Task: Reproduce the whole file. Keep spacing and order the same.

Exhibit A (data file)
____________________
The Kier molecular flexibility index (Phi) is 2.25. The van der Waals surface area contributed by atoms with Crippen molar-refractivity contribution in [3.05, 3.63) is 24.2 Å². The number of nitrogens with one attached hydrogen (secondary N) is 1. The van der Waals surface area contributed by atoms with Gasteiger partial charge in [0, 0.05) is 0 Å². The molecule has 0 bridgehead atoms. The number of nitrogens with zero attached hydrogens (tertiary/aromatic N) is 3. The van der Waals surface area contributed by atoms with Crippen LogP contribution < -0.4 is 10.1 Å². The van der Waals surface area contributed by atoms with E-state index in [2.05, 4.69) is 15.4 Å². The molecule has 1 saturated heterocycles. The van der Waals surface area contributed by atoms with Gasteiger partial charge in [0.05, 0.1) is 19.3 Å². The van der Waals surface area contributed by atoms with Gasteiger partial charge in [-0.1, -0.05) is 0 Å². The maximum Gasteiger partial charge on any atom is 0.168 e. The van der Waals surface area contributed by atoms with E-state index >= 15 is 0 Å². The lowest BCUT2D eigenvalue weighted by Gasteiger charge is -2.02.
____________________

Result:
The Kier molecular flexibility index (Phi) is 2.25. The van der Waals surface area contributed by atoms with Crippen molar-refractivity contribution in [3.05, 3.63) is 24.2 Å². The number of nitrogens with one attached hydrogen (secondary N) is 1. The van der Waals surface area contributed by atoms with Gasteiger partial charge in [0, 0.05) is 0 Å². The molecule has 0 bridgehead atoms. The number of nitrogens with zero attached hydrogens (tertiary/aromatic N) is 3. The van der Waals surface area contributed by atoms with Crippen LogP contribution < -0.4 is 10.1 Å². The van der Waals surface area contributed by atoms with E-state index in [2.05, 4.69) is 15.4 Å². The molecule has 1 saturated heterocycles. The van der Waals surface area contributed by atoms with Gasteiger partial charge in [0.05, 0.1) is 19.3 Å². The van der Waals surface area contributed by atoms with Gasteiger partial charge in [-0.1, -0.05) is 0 Å². The maximum Gasteiger partial charge on any atom is 0.168 e. The van der Waals surface area contributed by atoms with E-state index >= 15 is 0 Å². The lowest BCUT2D eigenvalue weighted by Gasteiger charge is -2.02.